prove sin(x) is uniformly continuous.

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• Oct 25th 2009, 06:36 PM
cgiulz
prove sin(x) is uniformly continuous.
Prove directly from the definition of uniform continuity that $\displaystyle \sin(x)$ is uniformly continuous on $\displaystyle (-\infty,\infty).$

(Hint: a unit circle may help to make an estimation.)
• Oct 25th 2009, 07:01 PM
Krizalid
prove that $\displaystyle |\sin x-\sin y|\le|x-y|$ holds for $\displaystyle x,y\in\mathbb R$ and you're done.
• Oct 25th 2009, 08:45 PM
cgiulz
Anything wrong with this argument?

given $\displaystyle \epsilon,\delta > 0$
$\displaystyle |\sin(x) - \sin(y)| \leq |x - y| < \epsilon = \delta$
• Oct 25th 2009, 08:49 PM
Bruno J.
Double post.
• Oct 25th 2009, 08:51 PM
Bruno J.

$\displaystyle |m-n|\leq |m|-|n|$ is wrong. Take m=0, n=1 for example.
• Oct 25th 2009, 08:53 PM
cgiulz
Quote:

Originally Posted by Bruno J.
$\displaystyle |m-n|\leq |m|-|n|$ is wrong. Take m=0, n=1 for example.

Typo; I was trying to apply the triangle inequality. It is not even necessary anyway. Any thoughts on the edited post?
• Oct 25th 2009, 08:55 PM
Jose27
Since the derivative is bounded, using the mean value theorem you get that the function is uniformly continous.
• Oct 25th 2009, 09:04 PM
redsoxfan325
Quote:

Originally Posted by cgiulz
Prove directly from the definition of uniform continuity that $\displaystyle \sin(x)$ is uniformly continuous on $\displaystyle (-\infty,\infty).$

(Hint: a unit circle may help to make an estimation.)

Here are some tools that will help you.

$\displaystyle |\sin x-\sin y|=\left|2\sin\left(\frac{x-y}{2}\right)\cos\left(\frac{x+y}{2}\right)\right|$

$\displaystyle |\cos\theta|\leq1$ and you can use the unit circle to show that $\displaystyle |\sin\theta|\leq|\theta|$.

Let $\displaystyle \delta=\epsilon$ and don't look back.
• Oct 25th 2009, 09:06 PM
cgiulz
Quote:

Originally Posted by Jose27
Since the derivative is bounded, using the mean value theorem you get that the function is uniformly continous.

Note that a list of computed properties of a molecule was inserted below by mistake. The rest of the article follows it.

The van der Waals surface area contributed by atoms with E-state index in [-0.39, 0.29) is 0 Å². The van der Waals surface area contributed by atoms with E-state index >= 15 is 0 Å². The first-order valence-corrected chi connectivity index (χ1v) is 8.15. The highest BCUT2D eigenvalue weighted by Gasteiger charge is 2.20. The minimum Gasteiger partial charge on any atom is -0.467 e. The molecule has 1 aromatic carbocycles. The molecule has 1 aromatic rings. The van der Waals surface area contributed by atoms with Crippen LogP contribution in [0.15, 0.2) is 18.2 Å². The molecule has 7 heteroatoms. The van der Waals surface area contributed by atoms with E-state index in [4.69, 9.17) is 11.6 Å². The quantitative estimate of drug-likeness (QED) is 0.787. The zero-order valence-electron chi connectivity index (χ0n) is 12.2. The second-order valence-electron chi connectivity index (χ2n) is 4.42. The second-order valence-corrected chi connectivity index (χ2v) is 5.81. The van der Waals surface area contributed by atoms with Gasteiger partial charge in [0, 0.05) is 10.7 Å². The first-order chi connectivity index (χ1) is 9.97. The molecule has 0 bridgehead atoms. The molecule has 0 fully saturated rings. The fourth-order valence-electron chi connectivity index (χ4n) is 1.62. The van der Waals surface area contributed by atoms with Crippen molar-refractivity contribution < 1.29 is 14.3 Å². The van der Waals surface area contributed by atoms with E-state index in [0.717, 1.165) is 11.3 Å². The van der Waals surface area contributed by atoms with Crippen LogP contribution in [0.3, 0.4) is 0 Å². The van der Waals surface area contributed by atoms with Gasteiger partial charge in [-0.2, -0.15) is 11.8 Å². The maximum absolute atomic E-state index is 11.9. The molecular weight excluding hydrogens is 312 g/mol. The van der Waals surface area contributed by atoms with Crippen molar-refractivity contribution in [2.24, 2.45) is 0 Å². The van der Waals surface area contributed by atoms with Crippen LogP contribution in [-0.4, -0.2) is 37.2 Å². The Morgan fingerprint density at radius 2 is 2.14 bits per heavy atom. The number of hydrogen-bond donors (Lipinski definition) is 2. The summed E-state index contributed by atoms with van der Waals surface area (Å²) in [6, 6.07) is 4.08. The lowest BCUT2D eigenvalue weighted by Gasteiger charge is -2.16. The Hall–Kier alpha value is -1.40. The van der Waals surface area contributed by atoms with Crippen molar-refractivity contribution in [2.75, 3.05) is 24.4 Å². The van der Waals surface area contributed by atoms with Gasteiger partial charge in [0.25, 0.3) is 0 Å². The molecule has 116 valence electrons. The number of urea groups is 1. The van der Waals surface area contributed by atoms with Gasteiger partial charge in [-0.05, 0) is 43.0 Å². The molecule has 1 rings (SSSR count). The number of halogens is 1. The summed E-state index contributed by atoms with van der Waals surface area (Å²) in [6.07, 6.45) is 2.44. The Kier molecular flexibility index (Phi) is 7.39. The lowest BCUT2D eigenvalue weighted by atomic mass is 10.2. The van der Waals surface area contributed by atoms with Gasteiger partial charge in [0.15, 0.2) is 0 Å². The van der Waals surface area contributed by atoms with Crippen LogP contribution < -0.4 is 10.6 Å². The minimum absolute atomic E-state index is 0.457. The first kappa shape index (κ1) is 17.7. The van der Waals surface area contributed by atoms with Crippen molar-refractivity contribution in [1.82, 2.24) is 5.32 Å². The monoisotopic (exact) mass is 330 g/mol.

Yes, but how can it be done directly from the definition?
• Oct 25th 2009, 09:07 PM
redsoxfan325
Quote:

Originally Posted by Jose27
Since the derivative is bounded, using the mean value theorem you get that the function is uniformly continous.

The only thing is that this requires him to assume $\displaystyle \sin x$ is differentiable and furthermore that it's derivative is $\displaystyle \cos x$. (If they haven't proved that $\displaystyle \sin x$ is continuous yet, it's unlikely they've proved its derivative is $\displaystyle \cos x$.)
• Oct 25th 2009, 09:11 PM
cgiulz
Quote:

Originally Posted by redsoxfan325
The only thing is that this requires him to assume $\displaystyle \sin x$ is differentiable and furthermore that it's derivative is $\displaystyle \cos x$. (If they haven't proved that $\displaystyle \sin x$ is continuous yet, it's unlikely they've proved its derivative is $\displaystyle \cos x$.)

This is true.

Go yanks (Wink)
• Oct 25th 2009, 09:16 PM
redsoxfan325
Quote:

Originally Posted by cgiulz
Go yanks (Wink)

(Angry)

I hope the Phillies can pull it off two years in a row.
• Oct 25th 2009, 09:22 PM
Jose27
You could say that $\displaystyle \sin x$ is unif. cont. in $\displaystyle [0,2 \pi]$ and since it's periodic it's unif. cont. in $\displaystyle \mathbb{R}$

Edit. Apparently I keep avoiding the definition of uniform cont.
• Oct 25th 2009, 09:32 PM
cgiulz
Quote:

Originally Posted by cgiulz
Anything wrong with this argument?

given $\displaystyle \epsilon,\delta > 0$
$\displaystyle |\sin(x) - \sin(y)| \leq |x - y| < \epsilon = \delta$

I think this is correct, is it not?
• Oct 25th 2009, 09:34 PM
redsoxfan325
That is true, yes, but I think you need to show that $\displaystyle |\sin x-\sin y|\leq|x-y|$, not just state it.
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